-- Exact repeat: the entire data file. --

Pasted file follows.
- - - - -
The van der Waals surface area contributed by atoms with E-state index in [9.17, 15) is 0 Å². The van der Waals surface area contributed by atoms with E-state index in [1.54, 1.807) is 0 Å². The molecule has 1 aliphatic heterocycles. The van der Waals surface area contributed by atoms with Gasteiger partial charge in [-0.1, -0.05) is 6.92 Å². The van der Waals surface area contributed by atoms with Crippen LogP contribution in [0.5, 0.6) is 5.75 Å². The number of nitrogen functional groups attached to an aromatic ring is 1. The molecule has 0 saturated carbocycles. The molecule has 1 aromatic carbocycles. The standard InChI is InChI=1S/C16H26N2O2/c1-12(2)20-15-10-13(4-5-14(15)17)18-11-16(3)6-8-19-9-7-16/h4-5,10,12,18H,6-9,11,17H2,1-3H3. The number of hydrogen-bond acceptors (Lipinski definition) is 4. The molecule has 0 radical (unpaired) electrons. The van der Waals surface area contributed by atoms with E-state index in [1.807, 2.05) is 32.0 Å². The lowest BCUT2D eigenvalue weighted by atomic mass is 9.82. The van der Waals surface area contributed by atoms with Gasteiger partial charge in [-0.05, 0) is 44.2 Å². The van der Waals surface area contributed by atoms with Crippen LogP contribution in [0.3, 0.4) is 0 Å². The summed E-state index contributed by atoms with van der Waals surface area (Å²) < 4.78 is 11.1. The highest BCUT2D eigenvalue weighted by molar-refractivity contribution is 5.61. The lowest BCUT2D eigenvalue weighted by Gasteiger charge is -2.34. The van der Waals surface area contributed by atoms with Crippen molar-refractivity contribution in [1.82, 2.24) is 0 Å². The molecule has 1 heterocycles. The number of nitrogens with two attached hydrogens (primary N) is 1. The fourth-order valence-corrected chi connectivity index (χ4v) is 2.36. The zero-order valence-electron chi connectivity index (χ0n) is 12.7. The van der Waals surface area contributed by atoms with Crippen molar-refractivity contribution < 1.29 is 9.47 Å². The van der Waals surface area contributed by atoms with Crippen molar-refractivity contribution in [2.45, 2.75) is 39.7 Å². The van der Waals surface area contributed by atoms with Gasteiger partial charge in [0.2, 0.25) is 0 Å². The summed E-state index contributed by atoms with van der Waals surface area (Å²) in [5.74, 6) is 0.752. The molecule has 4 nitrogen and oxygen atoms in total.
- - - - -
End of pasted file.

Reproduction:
The van der Waals surface area contributed by atoms with E-state index in [9.17, 15) is 0 Å². The van der Waals surface area contributed by atoms with E-state index in [1.54, 1.807) is 0 Å². The molecule has 1 aliphatic heterocycles. The van der Waals surface area contributed by atoms with Gasteiger partial charge in [-0.1, -0.05) is 6.92 Å². The van der Waals surface area contributed by atoms with Crippen LogP contribution in [0.5, 0.6) is 5.75 Å². The number of nitrogen functional groups attached to an aromatic ring is 1. The molecule has 0 saturated carbocycles. The molecule has 1 aromatic carbocycles. The standard InChI is InChI=1S/C16H26N2O2/c1-12(2)20-15-10-13(4-5-14(15)17)18-11-16(3)6-8-19-9-7-16/h4-5,10,12,18H,6-9,11,17H2,1-3H3. The number of hydrogen-bond acceptors (Lipinski definition) is 4. The molecule has 0 radical (unpaired) electrons. The van der Waals surface area contributed by atoms with E-state index in [1.807, 2.05) is 32.0 Å². The lowest BCUT2D eigenvalue weighted by atomic mass is 9.82. The van der Waals surface area contributed by atoms with Gasteiger partial charge in [-0.05, 0) is 44.2 Å². The van der Waals surface area contributed by atoms with Crippen LogP contribution in [0.3, 0.4) is 0 Å². The summed E-state index contributed by atoms with van der Waals surface area (Å²) < 4.78 is 11.1. The highest BCUT2D eigenvalue weighted by molar-refractivity contribution is 5.61. The lowest BCUT2D eigenvalue weighted by Gasteiger charge is -2.34. The van der Waals surface area contributed by atoms with Crippen molar-refractivity contribution in [1.82, 2.24) is 0 Å². The molecule has 1 heterocycles. The number of nitrogens with two attached hydrogens (primary N) is 1. The fourth-order valence-corrected chi connectivity index (χ4v) is 2.36. The zero-order valence-electron chi connectivity index (χ0n) is 12.7. The van der Waals surface area contributed by atoms with Crippen molar-refractivity contribution < 1.29 is 9.47 Å². The van der Waals surface area contributed by atoms with Crippen molar-refractivity contribution in [2.45, 2.75) is 39.7 Å². The van der Waals surface area contributed by atoms with Gasteiger partial charge in [0.2, 0.25) is 0 Å². The summed E-state index contributed by atoms with van der Waals surface area (Å²) in [5.74, 6) is 0.752. The molecule has 4 nitrogen and oxygen atoms in total.